Footnote 7
Ruhnke, M. (2006). Epidemiology of Candida albicans infections and role of non-Candida albicans yeasts. Current Drug Targets, 7(4), 495-504.
Footnote 8
Edwards, J. E. (2009). Candida Species. In G. L. Mandell, J. E. Bennett & R. Dolin (Eds.), Mandell, Douglas, and Bennett's Principles and Practices of Infectious Diseases (7th ed., ). USA: (c) Churchill Livingston, New York.
Footnote 9
Kauffman, C. A.Overview of Candida infections. www.uptodate.com
Footnote 10
Rangel-Frausto, M. S., Houston, A. K., Bale, M. J., Fu, C., & Wenzel, R. P. (1994). An experimental model for study of Candida survival and transmission in human volunteers. European Journal of Clinical Microbiology and Infectious Diseases, 13(7), 590-595.
Footnote 11
Kauffman, C. A.Treatment of candidemia and invasive candidiasis in adults.www.uptodate.com
Footnote 12
Waltimo, T. M. T., Ørstavik, D., Sirén, E. K., & Haapasalo, M. P. P. (1999). In vitro susceptibility of Candida albicans to four disinfectants and their combinations. International Endodontic Journal, 32(6), 421-429.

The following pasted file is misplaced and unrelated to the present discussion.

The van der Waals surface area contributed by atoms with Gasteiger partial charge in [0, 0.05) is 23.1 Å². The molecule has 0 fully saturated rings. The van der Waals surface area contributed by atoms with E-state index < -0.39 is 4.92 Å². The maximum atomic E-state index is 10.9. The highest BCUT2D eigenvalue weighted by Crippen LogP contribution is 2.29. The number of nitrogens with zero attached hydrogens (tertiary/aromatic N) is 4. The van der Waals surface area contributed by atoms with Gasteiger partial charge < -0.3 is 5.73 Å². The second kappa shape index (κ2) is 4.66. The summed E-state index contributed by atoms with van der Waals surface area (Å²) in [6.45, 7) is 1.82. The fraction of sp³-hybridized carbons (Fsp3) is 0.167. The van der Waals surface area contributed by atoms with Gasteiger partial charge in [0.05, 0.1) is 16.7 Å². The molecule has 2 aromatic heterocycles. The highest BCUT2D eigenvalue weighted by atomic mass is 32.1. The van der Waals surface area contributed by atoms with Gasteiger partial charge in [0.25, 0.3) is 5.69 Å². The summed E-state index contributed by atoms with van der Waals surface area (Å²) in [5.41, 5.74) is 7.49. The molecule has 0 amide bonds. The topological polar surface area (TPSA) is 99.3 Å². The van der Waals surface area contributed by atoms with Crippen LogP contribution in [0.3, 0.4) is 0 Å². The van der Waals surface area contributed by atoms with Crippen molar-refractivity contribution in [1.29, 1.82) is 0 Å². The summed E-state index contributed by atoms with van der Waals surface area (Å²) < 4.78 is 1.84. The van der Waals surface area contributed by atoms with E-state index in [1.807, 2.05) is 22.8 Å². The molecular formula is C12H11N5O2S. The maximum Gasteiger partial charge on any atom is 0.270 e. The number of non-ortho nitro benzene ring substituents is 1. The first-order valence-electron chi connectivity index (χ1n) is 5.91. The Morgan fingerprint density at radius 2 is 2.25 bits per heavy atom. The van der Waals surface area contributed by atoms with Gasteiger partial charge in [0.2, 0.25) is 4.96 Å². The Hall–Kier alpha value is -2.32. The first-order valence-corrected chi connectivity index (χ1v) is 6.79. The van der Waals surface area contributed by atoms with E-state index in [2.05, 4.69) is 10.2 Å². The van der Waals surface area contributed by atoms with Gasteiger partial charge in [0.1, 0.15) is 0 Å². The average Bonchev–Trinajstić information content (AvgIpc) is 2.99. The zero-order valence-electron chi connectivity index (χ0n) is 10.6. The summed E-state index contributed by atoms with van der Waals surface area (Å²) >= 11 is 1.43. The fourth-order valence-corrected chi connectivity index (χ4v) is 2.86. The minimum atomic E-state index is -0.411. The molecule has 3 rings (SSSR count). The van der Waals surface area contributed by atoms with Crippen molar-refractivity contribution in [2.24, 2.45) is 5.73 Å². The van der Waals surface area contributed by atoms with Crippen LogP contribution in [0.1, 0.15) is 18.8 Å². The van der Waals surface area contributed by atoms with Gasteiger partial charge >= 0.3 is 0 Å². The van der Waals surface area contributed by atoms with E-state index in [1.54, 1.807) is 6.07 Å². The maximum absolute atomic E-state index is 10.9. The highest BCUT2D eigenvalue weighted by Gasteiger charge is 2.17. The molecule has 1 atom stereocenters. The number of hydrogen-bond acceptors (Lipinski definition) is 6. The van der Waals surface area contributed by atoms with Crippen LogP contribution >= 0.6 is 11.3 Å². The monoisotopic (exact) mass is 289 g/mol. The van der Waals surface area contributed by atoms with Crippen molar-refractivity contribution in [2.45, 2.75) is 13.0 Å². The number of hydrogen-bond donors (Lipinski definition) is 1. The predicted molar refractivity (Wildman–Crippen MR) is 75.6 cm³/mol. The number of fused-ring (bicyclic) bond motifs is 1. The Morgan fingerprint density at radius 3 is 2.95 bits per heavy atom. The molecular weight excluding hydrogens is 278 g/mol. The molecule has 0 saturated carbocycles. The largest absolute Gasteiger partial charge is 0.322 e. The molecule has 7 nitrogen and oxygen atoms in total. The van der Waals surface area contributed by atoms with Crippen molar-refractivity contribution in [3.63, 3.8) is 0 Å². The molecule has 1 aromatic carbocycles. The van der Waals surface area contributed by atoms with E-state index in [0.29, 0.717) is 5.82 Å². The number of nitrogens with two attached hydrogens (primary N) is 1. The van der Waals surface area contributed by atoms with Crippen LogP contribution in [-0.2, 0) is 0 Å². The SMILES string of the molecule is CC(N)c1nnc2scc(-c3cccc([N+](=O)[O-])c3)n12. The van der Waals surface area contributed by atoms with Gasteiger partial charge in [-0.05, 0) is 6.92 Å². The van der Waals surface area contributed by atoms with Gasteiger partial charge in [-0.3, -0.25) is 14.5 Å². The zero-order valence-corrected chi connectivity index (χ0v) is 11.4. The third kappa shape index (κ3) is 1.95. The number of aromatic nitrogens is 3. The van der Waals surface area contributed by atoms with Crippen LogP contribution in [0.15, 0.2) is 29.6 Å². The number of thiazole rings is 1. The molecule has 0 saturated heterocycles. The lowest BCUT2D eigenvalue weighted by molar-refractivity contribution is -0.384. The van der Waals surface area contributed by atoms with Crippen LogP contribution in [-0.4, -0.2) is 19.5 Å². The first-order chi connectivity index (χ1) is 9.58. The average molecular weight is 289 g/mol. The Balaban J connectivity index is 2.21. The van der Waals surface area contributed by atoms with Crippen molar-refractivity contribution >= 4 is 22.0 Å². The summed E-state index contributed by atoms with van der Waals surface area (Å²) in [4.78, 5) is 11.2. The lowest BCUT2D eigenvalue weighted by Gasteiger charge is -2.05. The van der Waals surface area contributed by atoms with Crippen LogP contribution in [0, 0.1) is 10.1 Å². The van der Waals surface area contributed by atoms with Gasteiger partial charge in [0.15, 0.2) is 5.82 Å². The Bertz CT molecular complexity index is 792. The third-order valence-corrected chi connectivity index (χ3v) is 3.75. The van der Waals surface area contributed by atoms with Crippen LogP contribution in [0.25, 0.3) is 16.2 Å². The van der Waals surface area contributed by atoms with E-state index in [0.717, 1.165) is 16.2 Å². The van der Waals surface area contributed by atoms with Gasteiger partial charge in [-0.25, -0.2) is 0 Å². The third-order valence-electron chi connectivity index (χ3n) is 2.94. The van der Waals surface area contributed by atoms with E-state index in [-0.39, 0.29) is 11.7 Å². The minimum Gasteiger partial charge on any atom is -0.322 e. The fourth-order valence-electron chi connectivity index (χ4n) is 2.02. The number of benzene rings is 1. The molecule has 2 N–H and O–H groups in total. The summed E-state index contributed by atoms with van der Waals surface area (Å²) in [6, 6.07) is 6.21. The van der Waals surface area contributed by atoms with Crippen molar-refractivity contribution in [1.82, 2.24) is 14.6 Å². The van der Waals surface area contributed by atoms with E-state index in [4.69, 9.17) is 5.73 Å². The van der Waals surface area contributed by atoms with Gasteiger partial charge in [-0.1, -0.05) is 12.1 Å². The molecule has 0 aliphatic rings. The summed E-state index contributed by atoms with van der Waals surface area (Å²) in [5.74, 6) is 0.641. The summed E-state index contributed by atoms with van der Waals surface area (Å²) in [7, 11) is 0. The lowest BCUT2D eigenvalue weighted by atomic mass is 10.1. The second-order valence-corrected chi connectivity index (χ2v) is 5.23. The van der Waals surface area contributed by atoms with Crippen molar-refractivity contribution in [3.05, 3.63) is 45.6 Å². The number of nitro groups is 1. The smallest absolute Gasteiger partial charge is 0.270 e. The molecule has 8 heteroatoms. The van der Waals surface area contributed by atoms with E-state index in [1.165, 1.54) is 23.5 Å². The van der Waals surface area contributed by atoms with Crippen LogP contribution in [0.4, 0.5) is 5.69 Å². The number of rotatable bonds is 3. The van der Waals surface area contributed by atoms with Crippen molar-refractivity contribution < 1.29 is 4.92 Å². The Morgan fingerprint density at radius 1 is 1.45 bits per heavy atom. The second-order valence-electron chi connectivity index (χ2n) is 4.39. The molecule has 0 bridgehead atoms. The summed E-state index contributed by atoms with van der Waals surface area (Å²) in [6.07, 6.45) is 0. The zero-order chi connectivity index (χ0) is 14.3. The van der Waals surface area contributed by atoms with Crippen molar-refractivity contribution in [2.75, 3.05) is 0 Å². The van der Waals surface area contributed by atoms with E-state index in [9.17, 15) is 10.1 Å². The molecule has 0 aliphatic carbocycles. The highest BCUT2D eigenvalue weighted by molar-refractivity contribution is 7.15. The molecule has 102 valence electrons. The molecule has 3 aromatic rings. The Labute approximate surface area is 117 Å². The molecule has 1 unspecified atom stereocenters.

Footnote 13
Théraud, M., Bédouin, Y., Guiguen, C., & Gangneux, J. -. (2004). Efficacy of antiseptics and disinfectants on clinical and environmental yeast isolates in planktonic and biofilm conditions. Journal of Medical Microbiology, 53(10), 1013-1018.
Footnote 14
Pflug, I. J., Holcomb, R. G., & Gomez, M. M. (2001). Principles of the thermal destruction of microorganisms. In S. S. Block (Ed.), Disinfection, Sterilization, and Preservation (5th ed., pp. 79-129). Philadelphia, PA: Lipincott Williams and Wilkins.
Footnote 15
Kashbur, I. M., Ayliffe, G. A., & George, R. H. (1980). The survival of Candida albicans in moist and dry environments. The Journal of Hospital Infection, 1(4), 349-356.
Footnote 16
Human pathogens and toxins act. S.C. 2009, c. 24, Second Session, Fortieth Parliament, 57-58 Elizabeth II, 2009. (2009).
Footnote 17
Public Health Agency of Canada. (2004). In Best M., Graham M. L., Leitner R., Ouellette M. and Ugwu K. (Eds.), Laboratory Biosafety Guidelines (3rd ed.). Canada: Public Health Agency of Canada.